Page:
Diag block. Referring again to FIG. 5, the Diag block 526 contains diagnostic circuitry for self-test on the carrier module 500 as a system. FIG. 11 is an exemplary diagram of a diagnostic circuit 1100 according to embodiments of the present invention. The diagnostic circuitry of FIG. 11 provides an indication of whether the carrier module is working as expected in the test system. By properly designing the AIA, which can be modified or swapped out for other AIA sub-modules depending on what instrument cards are being used in the carrier module, voltages and temperatures from the instrument cards and carrier module can be monitored. The diagnostic circuit may perform the monitoring function utilizing an A/D 1102 in the carrier module which is controlled by the standard test system bus, or by connecting to a system DVM that is used for calibration and is traceable back to the National Institute of Standards and Technology (NIST). In this manner, all modules in the test system can be calibrated to the system DVM, and then only the system DVM needs to be pulled out and calibrated at established calibration intervals. By calibrating non-standard instrument cards that are not normally calibrated, the instrument cards are much more useful in ATE applications.

Sys Mon block. Referring again to FIG. 5, the carrier module also contains a Sys Mon block 528, or board monitor. The Sys Mon block 528 is a system monitor that measures critical voltages and parameters on the carrier module 500 on a real-time basis, isolated from other diagnostics or from the operation of the instrument card so that a real-time monitor of the health of the carrier module can be implemented.

FIG. 12 illustrates an exemplary diagram of a board monitor 1200 according to embodiments of the present invention. The board monitor illustrated in FIG. 12 utilizes a separate mux 1202 and A/D 1204 to monitor the same or different voltages and temperatures as the diagnostic circuitry of FIG. 11, but instead of being controlled by a standard test system bus and standard system test software, it is controlled by an on-board microcontroller 1206. The board monitor 1200 has programmed limits so that as it continually loops and takes measurements (a continuous real-time monitor), it can cause an alarm 1208 (for drastic errors) or send a message 1210 (for drifting errors) through the standard test system interface so that the system or site controller will know that something is wrong with the board.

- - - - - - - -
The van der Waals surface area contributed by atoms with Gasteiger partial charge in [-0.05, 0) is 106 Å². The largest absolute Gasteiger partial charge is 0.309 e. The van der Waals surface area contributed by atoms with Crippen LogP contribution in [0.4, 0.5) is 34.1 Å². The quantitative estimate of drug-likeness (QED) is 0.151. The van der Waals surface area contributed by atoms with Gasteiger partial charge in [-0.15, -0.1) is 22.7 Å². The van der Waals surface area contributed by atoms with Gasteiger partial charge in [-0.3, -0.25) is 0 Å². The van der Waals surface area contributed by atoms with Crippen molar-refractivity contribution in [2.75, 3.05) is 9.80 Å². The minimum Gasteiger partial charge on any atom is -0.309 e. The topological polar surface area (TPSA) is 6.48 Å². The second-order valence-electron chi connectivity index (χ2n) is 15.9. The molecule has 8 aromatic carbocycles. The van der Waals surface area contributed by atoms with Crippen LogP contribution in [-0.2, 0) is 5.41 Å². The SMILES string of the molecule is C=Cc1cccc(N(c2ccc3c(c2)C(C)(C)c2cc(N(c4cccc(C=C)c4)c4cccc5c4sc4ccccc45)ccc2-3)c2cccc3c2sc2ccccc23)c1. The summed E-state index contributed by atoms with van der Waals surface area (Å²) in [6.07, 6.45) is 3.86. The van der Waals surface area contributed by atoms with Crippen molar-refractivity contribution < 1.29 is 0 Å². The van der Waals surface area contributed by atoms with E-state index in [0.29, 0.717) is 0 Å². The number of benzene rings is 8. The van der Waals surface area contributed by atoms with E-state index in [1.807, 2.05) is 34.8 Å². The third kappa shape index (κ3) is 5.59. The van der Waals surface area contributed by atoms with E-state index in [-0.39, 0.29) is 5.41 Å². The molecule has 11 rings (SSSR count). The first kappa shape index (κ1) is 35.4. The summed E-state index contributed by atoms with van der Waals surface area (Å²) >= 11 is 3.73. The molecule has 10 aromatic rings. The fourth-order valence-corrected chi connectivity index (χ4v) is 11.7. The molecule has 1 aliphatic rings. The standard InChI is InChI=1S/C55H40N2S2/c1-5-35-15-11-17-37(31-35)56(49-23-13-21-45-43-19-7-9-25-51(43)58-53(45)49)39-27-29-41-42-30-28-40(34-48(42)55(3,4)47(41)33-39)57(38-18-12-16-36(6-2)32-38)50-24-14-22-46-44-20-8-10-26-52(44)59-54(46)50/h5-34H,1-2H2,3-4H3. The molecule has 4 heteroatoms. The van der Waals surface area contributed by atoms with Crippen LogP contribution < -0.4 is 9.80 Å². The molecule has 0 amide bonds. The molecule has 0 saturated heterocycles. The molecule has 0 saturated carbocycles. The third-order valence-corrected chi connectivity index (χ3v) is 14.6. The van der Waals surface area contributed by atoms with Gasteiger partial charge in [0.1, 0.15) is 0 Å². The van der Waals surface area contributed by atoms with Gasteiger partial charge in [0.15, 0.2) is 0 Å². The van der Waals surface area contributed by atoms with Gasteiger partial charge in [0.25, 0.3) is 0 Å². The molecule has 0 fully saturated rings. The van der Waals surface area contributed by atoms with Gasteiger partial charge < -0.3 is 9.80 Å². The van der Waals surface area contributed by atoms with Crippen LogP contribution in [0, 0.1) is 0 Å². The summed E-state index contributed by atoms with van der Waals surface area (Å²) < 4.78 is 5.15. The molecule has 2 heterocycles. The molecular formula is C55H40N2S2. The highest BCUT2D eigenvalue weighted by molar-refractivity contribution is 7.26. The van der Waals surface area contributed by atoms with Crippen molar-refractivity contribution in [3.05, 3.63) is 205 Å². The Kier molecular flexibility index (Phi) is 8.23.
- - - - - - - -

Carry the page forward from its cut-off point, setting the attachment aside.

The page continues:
DC/DC block. Referring again to FIG. 5, the DC/DC block 512 may contain DC/DC power supplies to convert the standard tester voltage (e.g. 48V) to the voltages that are needed by the carrier module 500 and the instrument cards 506.

Display tools. With the system of the present invention, a waveform display tool (perhaps the same display tool used for other modules in the system) could be used for the instrument cards on the carrier module. For example, a parameter window may be used to configure the instrument card and change input impedances, AC or DC coupling, voltages, sample rates, dual channels, and the like. These windows would be designed to be similar to other windows for displaying the status of any other module in the system.

Mechanical features. FIG. 13 is an exemplary exploded perspective view of portions of a carrier module assembly 1300 capable of supporting two stacks of two non-standard instrument cards according to embodiments of the present invention. Because the exemplary carrier module assembly 1300 of FIG. 13 supports two stacks of two non-standard instrument cards, it occupies the width of two conventional test system modules. As noted above, however, in alternative embodiments of the present invention one or more stacks of two or more instrument cards may be employed. If stacks of more than two instrument cards are employed, the carrier module may occupy the width of three or more conventional test system modules, and may plug into three or more module slots in the test head. The exemplary carrier module assembly 1300 includes a PCB 1302, a card guide assembly 1304 into which non-standard instrument cards 1306 may be placed, a top cover 1308 and a bottom cover 1310. PCB 1302 has a cutout 1312, and bottom cover 1310 also has a cutout 1314. Card guide assembly 1304 includes two end rails 1316 and two back-to-back center rails 1318.

As described above, a stack of two non-standard instrument cards 1306 may be too thick to be mounted on top of PCB 1302 without interfering with top cover 1308 and exceeding the width of a conventional test system module. Thus, in embodiments of the present invention, card guide assembly 1304 supports the two stacks of two non-standard instrument cards 1306 within cutout 1312 in PCB 1302. In addition, the card guide assembly 1304 protrudes into the cutout 1314 in the bottom cover. The cutouts 1312 and 1314 may be shaped and sized so that it can accommodate instrument cards of non-standard sizes. It should be understood, however, that cutouts 1312 and 1314 are optional. In alternative embodiments of the present invention, the card guide assembly 1304 may be supported directly on a PCB without a cutout. In such an instance, bottom cover 1310 may also not have a cutout.